Furthermore, it seems as though the men these women truly love bring out a different side of themselves- Hareton helps Cathy embrace the happier side of herself, while Heathcliff brings out Catherine’s more aggressive, impulsive side. That said, there is one key difference between the two that we are yet to touch on as a class- the fact that Cathy was ready to stoop to a lower level for someone she loved, while Catherine was not ready to degrade herself for Heathcliff. I can’t wait to see what the class will come up on this issue.

    Cathy is not the only character with contrasting attributes to Catherine. Isabella, for instance, is a wonderful foil to Catherine. This difference is evident on multiple occasions, namely in their love lives. While Catherine is usually in the higher position, where she is actually the one inflicting pain on her love interests. Isabella, on the other hand, is the used and manipulated victim. As a Linton, Isabella’s more refined behavior (both inside and out) is the opposite of Catherine’s “uncivilized” wildness.

    • “Hareton helps Cathy embrace the happier side of herself…”

      Getting ahead a bit, but would like to see this thought more developed. Is making her happy a meaningful “different side” in this sense?

      “That said, there is one key difference between the two that we are yet to touch on as a class- the fact that Cathy was ready to stoop to a lower level for someone she loved, while Catherine was not ready to degrade herself for Heathcliff. I can’t wait to see what the class will come up on this issue.”

      As will I. 🙂

      Thank you for your participation, Hartini!

  7. Caroline

    I’ve learnt some very interesting things in class about Wuthering Heights and the interpretation of literature in general. Despite the arguments against it, I still quite firmly believe that the author’s own interpretation of his or her work is the most reliable. I do however, also believe that an author may subconsciously insert a meaning, which can be extracted with a psychoanalytical dissection of the work. Cases where the author gives a different interpretation years after giving an initial one I believe, may be a result of the author rethinking his/her work or life (an author’s work after all, is always partly a reflection of his/her experiences and beliefs).

    A new idea I was introduced to was that the “true” interpretation of a work lies within the individual. This adheres to the philosophical belief system of relativism. In TOK class I have learnt the dangers of relativism and that humans tend to interpret things as they would like them to be. I personally am confused whether to believe that there is an absolute truth to everything or that many things do not have absolute truths. However, I do respect the belief that the individual interpretation of a work has value. Differences in opinion makes life more colorful and is it not what makes works of literature significant in the first place?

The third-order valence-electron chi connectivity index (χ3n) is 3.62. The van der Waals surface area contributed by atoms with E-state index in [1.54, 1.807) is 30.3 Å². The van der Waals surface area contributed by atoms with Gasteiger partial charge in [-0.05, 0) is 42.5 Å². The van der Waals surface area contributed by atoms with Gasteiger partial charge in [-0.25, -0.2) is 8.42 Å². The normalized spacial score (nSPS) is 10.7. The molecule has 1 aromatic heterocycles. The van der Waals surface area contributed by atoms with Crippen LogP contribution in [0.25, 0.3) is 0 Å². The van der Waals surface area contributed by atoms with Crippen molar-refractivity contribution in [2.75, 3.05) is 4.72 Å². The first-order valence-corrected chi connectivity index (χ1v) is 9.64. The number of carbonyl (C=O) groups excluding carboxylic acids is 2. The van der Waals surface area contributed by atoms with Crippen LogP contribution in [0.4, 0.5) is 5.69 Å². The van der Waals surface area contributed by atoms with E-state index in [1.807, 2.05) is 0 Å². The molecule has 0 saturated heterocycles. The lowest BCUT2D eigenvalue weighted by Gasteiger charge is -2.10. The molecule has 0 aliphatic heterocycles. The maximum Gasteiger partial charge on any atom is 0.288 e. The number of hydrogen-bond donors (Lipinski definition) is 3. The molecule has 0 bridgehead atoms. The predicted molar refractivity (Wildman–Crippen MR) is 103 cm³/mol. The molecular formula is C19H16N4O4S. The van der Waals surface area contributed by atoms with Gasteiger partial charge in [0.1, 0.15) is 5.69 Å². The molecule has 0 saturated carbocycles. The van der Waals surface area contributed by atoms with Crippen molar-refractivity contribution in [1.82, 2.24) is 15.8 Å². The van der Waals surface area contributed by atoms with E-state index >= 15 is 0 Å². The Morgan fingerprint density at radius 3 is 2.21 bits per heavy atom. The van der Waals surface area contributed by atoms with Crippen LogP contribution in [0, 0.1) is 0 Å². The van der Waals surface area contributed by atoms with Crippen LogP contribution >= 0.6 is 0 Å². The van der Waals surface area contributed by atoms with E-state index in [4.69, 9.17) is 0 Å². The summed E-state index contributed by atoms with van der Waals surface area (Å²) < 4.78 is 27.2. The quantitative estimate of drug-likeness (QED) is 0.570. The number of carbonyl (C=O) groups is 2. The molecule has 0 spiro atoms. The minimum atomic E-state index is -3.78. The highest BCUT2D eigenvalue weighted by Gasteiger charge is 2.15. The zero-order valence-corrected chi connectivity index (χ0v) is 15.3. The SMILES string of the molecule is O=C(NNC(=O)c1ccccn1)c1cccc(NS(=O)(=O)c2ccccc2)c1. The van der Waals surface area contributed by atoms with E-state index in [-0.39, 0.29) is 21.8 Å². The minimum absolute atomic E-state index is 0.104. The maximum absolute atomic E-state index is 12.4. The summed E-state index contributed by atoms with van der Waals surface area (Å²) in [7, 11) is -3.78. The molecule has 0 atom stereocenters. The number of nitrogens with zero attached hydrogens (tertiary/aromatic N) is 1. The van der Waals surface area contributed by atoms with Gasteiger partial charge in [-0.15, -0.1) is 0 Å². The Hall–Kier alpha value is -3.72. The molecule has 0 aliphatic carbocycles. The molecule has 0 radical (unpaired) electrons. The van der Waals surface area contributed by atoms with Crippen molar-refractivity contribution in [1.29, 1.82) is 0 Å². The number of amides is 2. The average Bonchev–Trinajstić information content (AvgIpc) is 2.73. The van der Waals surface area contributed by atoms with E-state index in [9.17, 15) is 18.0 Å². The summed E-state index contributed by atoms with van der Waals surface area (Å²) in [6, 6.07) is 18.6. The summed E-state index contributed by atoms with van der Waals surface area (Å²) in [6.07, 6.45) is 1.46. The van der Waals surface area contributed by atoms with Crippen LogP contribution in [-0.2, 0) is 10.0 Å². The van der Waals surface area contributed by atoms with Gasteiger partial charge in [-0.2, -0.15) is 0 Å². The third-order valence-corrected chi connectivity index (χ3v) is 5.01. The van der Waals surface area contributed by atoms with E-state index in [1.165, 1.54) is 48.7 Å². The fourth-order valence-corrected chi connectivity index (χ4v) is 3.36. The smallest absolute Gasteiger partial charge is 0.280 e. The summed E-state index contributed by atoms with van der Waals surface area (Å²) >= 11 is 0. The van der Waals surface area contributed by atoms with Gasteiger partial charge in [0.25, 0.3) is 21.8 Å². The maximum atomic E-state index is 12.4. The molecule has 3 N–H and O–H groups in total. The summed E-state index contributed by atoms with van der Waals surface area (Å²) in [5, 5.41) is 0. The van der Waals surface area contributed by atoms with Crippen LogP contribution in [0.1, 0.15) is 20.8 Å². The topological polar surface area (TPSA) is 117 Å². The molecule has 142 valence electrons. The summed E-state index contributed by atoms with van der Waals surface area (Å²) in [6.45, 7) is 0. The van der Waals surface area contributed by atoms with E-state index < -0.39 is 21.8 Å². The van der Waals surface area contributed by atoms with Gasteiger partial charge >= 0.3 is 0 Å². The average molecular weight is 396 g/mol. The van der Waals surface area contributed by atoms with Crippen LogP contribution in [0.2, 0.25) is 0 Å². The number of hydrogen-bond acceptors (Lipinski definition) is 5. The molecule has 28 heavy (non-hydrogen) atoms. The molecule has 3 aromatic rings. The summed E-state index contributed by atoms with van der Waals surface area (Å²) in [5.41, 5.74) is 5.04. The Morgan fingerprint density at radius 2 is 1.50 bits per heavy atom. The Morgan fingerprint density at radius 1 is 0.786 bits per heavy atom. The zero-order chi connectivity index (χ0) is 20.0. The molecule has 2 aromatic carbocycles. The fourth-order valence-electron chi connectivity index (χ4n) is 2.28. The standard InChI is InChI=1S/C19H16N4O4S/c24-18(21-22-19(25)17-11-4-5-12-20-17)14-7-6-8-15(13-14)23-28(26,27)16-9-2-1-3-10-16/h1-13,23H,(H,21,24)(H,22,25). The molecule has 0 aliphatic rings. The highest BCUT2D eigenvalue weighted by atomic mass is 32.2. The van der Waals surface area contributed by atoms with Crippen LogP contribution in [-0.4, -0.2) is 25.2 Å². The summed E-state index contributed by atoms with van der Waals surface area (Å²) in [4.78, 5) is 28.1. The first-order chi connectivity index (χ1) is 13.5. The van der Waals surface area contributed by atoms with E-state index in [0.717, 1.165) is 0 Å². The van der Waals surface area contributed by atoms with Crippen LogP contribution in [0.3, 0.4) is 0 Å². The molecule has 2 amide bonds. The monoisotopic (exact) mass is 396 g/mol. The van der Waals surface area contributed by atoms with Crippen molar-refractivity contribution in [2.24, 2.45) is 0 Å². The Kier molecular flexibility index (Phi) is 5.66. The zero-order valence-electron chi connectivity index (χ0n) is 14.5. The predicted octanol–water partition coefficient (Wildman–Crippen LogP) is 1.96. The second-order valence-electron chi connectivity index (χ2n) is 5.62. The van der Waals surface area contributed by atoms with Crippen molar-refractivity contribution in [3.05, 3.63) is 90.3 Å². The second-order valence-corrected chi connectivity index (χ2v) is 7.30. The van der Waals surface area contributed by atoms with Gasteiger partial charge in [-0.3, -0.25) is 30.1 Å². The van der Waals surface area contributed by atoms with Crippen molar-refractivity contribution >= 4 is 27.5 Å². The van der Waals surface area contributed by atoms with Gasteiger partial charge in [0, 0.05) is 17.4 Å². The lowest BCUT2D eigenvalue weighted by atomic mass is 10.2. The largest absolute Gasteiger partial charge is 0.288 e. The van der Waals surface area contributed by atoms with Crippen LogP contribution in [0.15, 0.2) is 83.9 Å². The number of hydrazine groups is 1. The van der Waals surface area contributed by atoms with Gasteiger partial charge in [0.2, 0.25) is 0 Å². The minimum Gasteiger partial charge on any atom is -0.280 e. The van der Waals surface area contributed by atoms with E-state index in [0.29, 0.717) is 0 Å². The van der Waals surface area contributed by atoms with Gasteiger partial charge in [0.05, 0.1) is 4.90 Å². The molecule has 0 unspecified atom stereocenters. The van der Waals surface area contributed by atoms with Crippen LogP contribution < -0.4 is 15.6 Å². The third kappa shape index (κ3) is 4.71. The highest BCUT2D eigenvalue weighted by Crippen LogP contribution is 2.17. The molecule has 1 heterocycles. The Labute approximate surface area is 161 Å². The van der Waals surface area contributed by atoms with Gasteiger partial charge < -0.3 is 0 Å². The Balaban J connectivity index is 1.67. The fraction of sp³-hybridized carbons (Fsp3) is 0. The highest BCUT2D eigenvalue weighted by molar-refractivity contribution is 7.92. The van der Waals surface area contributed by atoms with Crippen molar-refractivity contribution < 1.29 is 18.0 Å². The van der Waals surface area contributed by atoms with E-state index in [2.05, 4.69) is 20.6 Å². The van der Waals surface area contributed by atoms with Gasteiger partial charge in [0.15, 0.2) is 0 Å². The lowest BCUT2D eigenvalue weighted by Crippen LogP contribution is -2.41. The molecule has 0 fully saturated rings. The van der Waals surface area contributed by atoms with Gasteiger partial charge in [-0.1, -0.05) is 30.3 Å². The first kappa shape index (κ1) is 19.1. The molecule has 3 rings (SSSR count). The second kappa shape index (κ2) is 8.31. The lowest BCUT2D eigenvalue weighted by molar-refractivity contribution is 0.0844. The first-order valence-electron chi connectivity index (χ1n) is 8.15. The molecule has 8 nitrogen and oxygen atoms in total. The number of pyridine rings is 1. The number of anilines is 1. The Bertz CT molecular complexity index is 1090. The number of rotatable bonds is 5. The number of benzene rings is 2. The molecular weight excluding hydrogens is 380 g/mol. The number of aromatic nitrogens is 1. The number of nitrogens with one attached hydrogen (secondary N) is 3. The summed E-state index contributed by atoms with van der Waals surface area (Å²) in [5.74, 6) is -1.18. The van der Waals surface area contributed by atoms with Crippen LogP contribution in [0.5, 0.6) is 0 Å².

On to Wuthering Heights…

    The Marxist interpretation of Wuthering Heights; in my opinion, is quite a valid interpretation as Heathcliff’s revenge is an important enough plot point and follows the early stages of the Marxist dialectic. Heathcliff, the oppressed exacts revenge on Hindley and Edgar by taking their power and possessions for himself, much like how the proletariat takes the reins of government and wealth from the bourgeoise. The second stage in the dialectic is dictatorship/capitalism — and Heathcliff indeed becomes one, forcing his will on what is left of the Earnshaws and Lintons; Young Cathy, Hareton, and Linton. The third and final stage is an egalitarian utopia where everything runs smoothly. We can see that with Heathcliff’s death, Young Cathy and Hareton are left to be happy together.

    The feminist interpretation is one I cannot completely agree with. Both Catherine and Isabella give their lives to Heathcliff and Edgar and suffer as a result. In other words, from a feminist point of view, the book is about the subjugation of women. A feminist interpretation I read construes Catherine’s “I am Heathcliff” as a surrender of her personal identity which I find incompatible with Catherine’s vivacious personality and general disregard for social norms. Catherine and Heathcliff’s wildness is what brings them together, because as kindred souls, they can feel comfortable and be themselves with each other. Therefore, “I am Heathcliff” is not the loss, but affirmation of Catherine’s personal identity.

    • “Despite the arguments against it, I still quite firmly believe that the author’s own interpretation of his or her work is the most reliable.”

      Generally I would agree with you. Keep in mind, however, that those asking the questions about where the locus of meaning actually lies would be approaching the whole question of meaning with a rather different understanding of what they are looking for than and a different sense of meaning than we might assume; that “meaning,” possibly even language, are not completely under the control of any individual, and so we can speak of meaning as being really “in” the text or “in” the reader.

      “This adheres to the philosophical belief system of relativism.”

      I would say it can _lead_ to relativism, but there are ways around it, perhaps.

      “I personally am confused whether to believe that there is an absolute truth to everything or that many things do not have absolute truths.”

      If we think of truth as a propositional “yes/no” statement about everything, this could indeed be confusing. The Biblical perspective, I believe, is a bit more nuanced: namely that absolute truth does exist but it is a person (Jesus Christ), not a set of propositions.

      “However, I do respect the belief that the individual interpretation of a work has value. Differences in opinion makes life more colorful and is it not what makes works of literature significant in the first place?”

      Good point. Hopefully no one from any perspective would say that individual interpretations don’t matter at all.